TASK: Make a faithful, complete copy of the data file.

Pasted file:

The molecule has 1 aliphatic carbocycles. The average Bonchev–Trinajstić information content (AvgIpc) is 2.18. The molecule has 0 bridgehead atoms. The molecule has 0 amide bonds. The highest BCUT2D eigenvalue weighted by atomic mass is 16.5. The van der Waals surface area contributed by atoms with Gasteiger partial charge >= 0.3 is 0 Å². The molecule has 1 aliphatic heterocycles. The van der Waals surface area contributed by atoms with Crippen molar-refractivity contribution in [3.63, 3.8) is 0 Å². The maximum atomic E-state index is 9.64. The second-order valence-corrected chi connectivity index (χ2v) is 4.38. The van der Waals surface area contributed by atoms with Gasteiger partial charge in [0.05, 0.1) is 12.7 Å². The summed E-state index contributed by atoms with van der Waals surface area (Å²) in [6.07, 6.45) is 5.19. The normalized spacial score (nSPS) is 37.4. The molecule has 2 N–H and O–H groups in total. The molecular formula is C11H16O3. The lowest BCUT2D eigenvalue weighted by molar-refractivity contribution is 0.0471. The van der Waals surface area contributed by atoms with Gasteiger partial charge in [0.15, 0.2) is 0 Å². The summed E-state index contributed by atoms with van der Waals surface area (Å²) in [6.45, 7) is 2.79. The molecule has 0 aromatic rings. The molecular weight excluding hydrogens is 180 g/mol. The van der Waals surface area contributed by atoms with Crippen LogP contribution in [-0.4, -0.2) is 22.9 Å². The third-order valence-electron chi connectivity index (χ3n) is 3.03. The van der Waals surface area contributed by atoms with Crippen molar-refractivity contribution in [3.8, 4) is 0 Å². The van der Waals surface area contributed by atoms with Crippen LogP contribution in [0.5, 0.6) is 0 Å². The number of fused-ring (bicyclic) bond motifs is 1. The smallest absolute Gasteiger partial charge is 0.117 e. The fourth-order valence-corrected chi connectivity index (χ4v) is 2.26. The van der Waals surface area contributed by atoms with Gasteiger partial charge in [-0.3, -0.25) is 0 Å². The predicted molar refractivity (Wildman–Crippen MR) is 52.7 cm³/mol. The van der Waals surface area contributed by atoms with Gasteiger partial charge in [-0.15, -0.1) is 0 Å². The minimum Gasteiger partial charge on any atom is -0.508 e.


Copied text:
The molecule has 1 aliphatic carbocycles. The average Bonchev–Trinajstić information content (AvgIpc) is 2.18. The molecule has 0 bridgehead atoms. The molecule has 0 amide bonds. The highest BCUT2D eigenvalue weighted by atomic mass is 16.5. The van der Waals surface area contributed by atoms with Gasteiger partial charge >= 0.3 is 0 Å². The molecule has 1 aliphatic heterocycles. The van der Waals surface area contributed by atoms with Crippen molar-refractivity contribution in [3.63, 3.8) is 0 Å². The maximum atomic E-state index is 9.64. The second-order valence-corrected chi connectivity index (χ2v) is 4.38. The van der Waals surface area contributed by atoms with Gasteiger partial charge in [0.05, 0.1) is 12.7 Å². The summed E-state index contributed by atoms with van der Waals surface area (Å²) in [6.07, 6.45) is 5.19. The normalized spacial score (nSPS) is 37.4. The molecule has 2 N–H and O–H groups in total. The molecular formula is C11H16O3. The lowest BCUT2D eigenvalue weighted by molar-refractivity contribution is 0.0471. The van der Waals surface area contributed by atoms with Gasteiger partial charge in [0.15, 0.2) is 0 Å². The summed E-state index contributed by atoms with van der Waals surface area (Å²) in [6.45, 7) is 2.79. The molecule has 0 aromatic rings. The molecular weight excluding hydrogens is 180 g/mol. The van der Waals surface area contributed by atoms with Crippen LogP contribution in [-0.4, -0.2) is 22.9 Å². The third-order valence-electron chi connectivity index (χ3n) is 3.03. The van der Waals surface area contributed by atoms with Crippen molar-refractivity contribution in [3.8, 4) is 0 Å². The van der Waals surface area contributed by atoms with Crippen LogP contribution in [0.5, 0.6) is 0 Å². The number of fused-ring (bicyclic) bond motifs is 1. The smallest absolute Gasteiger partial charge is 0.117 e. The fourth-order valence-corrected chi connectivity index (χ4v) is 2.26. The van der Waals surface area contributed by atoms with Gasteiger partial charge in [-0.3, -0.25) is 0 Å². The predicted molar refractivity (Wildman–Crippen MR) is 52.7 cm³/mol. The van der Waals surface area contributed by atoms with Gasteiger partial charge in [-0.15, -0.1) is 0 Å². The minimum Gasteiger partial charge on any atom is -0.508 e.